Advertisement

Journal of Anesthesia

, Volume 27, Issue 3, pp 385–389 | Cite as

Higher fraction of inspired oxygen in anesthesia induction does not affect functional residual capacity reduction after intubation: a comparative study of higher and lower oxygen concentration

  • Akihiro KanayaEmail author
  • Daizoh Satoh
  • Shin Kurosawa
Original Article

Abstract

Background

Low fraction of inspired oxygen (FIO2) reduces the atelectasis area during anesthesia induction. However, atelectasis may occur during laryngoscopy and endotracheal intubation because lungs can collapse within a fraction of a second. We assessed the effects of ventilation with 100 and 40 % oxygen on functional residual capacity (FRC) in patients undergoing general anesthesia.

Methods

Twenty patients scheduled for elective open abdominal surgery were randomized into 40 % oxygen (GI, n = 10) and 100 % oxygen (GII, n = 10) groups and FRC was measured. Preoxygenation and mask ventilation with 40 and 100 % oxygen were used in GI and GII, respectively. In both groups, 40 % oxygen was used for anesthesia maintenance after intubation. Bilateral lung ventilation was performed with volume guarantee and low tidal volume (7 ml/kg predicted body weight) using bilevel airway pressure. We measured FRC and blood gas in all patients during preoxygenation, after intubation, and during surgery.

Results

FRC decreased from during preoxygenation (GI 2380 ml, GII 2313 ml) to after intubation (GI 1569 ml, GII 1586 ml) and significantly decreased during surgery (GI 1338 ml, GII 1417 ml) (P < 0.05). PaO2/FIO2 decreased from during preoxygenation (GI 419 mmHg, GII 427 mmHg) to after intubation (GI 381 mmHg, GII 351 mmHg) and significantly decreased during surgery (GI 333 mmHg, GII 291 mmHg) (P < 0.05). No significant differences were found between the groups in both parameters.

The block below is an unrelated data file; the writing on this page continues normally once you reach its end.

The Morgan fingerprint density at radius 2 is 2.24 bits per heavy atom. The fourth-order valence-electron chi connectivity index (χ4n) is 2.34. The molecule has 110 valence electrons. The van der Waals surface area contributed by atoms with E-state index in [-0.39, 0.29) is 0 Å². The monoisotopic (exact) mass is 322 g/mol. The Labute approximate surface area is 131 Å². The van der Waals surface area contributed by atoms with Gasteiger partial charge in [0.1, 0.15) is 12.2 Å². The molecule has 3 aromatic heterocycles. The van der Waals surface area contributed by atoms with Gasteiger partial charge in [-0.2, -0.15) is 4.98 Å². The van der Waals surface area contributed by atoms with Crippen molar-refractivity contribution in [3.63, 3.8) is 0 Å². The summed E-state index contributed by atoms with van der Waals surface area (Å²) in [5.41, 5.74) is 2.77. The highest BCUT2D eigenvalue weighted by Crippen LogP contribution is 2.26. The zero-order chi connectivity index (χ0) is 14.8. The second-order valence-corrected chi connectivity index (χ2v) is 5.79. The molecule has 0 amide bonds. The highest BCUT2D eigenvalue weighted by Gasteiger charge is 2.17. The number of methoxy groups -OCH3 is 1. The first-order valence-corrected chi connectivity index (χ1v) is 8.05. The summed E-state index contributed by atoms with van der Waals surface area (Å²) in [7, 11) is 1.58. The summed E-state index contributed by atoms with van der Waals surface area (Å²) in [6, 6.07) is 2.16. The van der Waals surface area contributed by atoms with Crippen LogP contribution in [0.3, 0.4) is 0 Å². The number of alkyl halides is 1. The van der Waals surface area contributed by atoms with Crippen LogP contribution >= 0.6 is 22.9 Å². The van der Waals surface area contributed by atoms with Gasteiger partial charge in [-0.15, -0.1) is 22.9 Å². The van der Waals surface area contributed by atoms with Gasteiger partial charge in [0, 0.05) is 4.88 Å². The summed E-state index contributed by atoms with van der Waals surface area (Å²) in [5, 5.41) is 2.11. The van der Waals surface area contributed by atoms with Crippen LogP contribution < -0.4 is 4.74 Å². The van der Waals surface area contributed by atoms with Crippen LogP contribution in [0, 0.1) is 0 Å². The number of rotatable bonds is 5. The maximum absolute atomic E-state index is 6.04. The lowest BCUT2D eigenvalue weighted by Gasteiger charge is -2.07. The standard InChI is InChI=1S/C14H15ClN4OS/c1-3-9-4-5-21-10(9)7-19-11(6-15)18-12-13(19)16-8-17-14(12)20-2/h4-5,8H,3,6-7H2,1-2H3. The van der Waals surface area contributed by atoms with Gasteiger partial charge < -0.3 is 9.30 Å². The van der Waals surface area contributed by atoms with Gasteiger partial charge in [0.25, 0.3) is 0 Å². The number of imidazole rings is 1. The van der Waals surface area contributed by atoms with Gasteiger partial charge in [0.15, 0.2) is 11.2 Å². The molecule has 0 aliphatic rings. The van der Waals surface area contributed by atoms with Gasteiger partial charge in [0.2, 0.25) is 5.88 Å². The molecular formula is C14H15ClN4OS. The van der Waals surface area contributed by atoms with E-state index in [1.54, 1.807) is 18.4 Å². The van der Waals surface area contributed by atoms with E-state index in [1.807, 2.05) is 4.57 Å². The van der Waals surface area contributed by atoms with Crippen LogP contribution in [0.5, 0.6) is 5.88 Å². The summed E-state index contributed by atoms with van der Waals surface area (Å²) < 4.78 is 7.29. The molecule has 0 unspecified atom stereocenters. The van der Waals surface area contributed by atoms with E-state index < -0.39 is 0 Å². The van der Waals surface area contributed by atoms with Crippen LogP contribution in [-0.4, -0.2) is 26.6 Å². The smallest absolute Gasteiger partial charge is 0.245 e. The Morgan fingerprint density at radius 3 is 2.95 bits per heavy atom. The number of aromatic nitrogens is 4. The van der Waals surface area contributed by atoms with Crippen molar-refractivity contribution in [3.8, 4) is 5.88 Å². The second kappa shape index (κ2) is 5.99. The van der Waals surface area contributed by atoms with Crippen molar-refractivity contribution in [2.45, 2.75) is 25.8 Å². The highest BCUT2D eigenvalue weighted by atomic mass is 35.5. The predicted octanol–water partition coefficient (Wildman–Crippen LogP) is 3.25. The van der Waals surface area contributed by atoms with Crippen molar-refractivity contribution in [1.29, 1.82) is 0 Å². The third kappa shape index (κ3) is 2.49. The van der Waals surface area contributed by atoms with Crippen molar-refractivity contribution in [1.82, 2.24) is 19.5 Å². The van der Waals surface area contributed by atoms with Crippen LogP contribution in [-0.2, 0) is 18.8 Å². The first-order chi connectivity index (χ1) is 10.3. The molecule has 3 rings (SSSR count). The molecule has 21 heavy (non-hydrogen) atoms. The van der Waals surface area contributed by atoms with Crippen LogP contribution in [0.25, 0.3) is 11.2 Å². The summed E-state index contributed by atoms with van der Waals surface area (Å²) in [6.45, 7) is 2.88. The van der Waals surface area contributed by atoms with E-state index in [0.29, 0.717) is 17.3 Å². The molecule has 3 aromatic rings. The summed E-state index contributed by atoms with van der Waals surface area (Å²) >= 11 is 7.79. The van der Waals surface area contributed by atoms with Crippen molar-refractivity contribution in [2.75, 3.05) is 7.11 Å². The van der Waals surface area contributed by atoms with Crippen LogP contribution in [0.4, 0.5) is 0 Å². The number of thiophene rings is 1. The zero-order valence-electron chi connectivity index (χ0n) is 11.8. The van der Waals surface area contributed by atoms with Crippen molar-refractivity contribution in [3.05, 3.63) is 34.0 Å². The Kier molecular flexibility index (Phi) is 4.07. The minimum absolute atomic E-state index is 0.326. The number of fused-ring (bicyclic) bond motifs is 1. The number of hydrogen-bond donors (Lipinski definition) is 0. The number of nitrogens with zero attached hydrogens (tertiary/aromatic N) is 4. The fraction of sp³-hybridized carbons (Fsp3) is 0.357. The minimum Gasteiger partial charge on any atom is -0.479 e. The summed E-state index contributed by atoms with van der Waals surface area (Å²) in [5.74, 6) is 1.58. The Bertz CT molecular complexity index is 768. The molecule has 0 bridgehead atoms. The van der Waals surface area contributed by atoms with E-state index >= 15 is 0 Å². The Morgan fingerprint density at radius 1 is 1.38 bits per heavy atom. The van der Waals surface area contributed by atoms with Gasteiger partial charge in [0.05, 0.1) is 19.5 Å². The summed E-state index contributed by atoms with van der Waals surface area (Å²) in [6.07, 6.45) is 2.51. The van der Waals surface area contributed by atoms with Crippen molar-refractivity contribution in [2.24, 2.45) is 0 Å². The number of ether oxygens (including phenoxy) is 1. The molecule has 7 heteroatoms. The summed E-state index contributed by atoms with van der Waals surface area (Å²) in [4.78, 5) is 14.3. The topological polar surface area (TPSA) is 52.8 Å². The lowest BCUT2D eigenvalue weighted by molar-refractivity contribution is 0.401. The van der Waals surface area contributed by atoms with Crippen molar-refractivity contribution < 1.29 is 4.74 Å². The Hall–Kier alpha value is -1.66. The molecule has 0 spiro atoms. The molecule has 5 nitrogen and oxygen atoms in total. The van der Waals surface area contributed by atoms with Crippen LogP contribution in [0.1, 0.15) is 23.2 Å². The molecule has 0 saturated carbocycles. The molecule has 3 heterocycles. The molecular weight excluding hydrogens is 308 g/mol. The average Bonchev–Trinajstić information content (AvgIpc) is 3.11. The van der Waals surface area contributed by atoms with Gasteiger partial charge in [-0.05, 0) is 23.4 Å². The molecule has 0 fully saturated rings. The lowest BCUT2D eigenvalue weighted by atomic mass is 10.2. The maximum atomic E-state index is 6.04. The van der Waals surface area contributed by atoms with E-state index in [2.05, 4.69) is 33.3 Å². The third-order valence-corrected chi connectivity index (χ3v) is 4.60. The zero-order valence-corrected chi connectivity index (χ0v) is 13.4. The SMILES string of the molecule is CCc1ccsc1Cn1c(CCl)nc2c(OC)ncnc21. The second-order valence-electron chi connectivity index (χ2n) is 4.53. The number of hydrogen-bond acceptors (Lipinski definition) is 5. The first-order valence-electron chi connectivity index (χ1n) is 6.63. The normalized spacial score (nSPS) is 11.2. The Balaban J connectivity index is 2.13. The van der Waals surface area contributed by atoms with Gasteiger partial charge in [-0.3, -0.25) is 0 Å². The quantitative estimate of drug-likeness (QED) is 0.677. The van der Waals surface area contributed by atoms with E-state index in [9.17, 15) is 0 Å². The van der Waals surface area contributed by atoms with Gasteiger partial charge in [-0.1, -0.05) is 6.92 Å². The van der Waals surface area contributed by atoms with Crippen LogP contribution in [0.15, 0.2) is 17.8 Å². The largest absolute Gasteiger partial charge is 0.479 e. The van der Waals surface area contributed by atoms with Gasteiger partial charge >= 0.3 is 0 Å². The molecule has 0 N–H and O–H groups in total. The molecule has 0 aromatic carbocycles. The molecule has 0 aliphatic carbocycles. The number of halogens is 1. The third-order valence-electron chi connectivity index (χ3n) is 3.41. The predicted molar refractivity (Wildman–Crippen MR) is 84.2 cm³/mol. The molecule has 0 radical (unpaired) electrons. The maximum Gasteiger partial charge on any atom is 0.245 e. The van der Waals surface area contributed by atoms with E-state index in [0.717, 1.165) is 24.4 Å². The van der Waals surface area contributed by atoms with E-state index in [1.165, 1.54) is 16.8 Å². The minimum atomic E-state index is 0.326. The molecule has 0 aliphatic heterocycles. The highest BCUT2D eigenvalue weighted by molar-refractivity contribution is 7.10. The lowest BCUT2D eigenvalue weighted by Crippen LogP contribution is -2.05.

Conclusions

FRC significantly decreased from the awake state to surgery in both groups. FRC was not influenced by FIO2 elevation at anesthesia induction.

Keywords

Functional residual capacity Absorption atelectasis Oxygen concentration 

Notes

Acknowledgments

Support was provided solely from institutional and/or departmental sources.

References

  1. 1.
    Rothen HU, Sporre B, Engberg G, Wegenius G, Reber A, Hedenstierna G. Prevention of atelectasis during general anaesthesia. Lancet. 1995;345:1387–91.PubMedCrossRefGoogle Scholar
  2. 2.
    Edmark L, Kostova-Aherdan K, Enlund M, Hedenstierna G. Optimal oxygen concentration during induction of general anesthesia. Anesthesiology. 2003;98:28–33.PubMedCrossRefGoogle Scholar
  3. 3.
    Tanoubi I, Drolet P, Donati F. Optimizing preoxygenation in adults. Can J Anaesth. 2009;56:449–66.PubMedCrossRefGoogle Scholar
  4. 4.
    Wahba RW. Perioperative functional residual capacity. Can J Anaesth. 1991;38:384–400.PubMedCrossRefGoogle Scholar
  5. 5.
    Hedenstierna G, Löfström B, Lundh R. Thoracic gas volume and chest-abdomen dimensions during anesthesia and muscle paralysis. Anesthesiology. 1981;55:499–506.PubMedGoogle Scholar
  6. 6.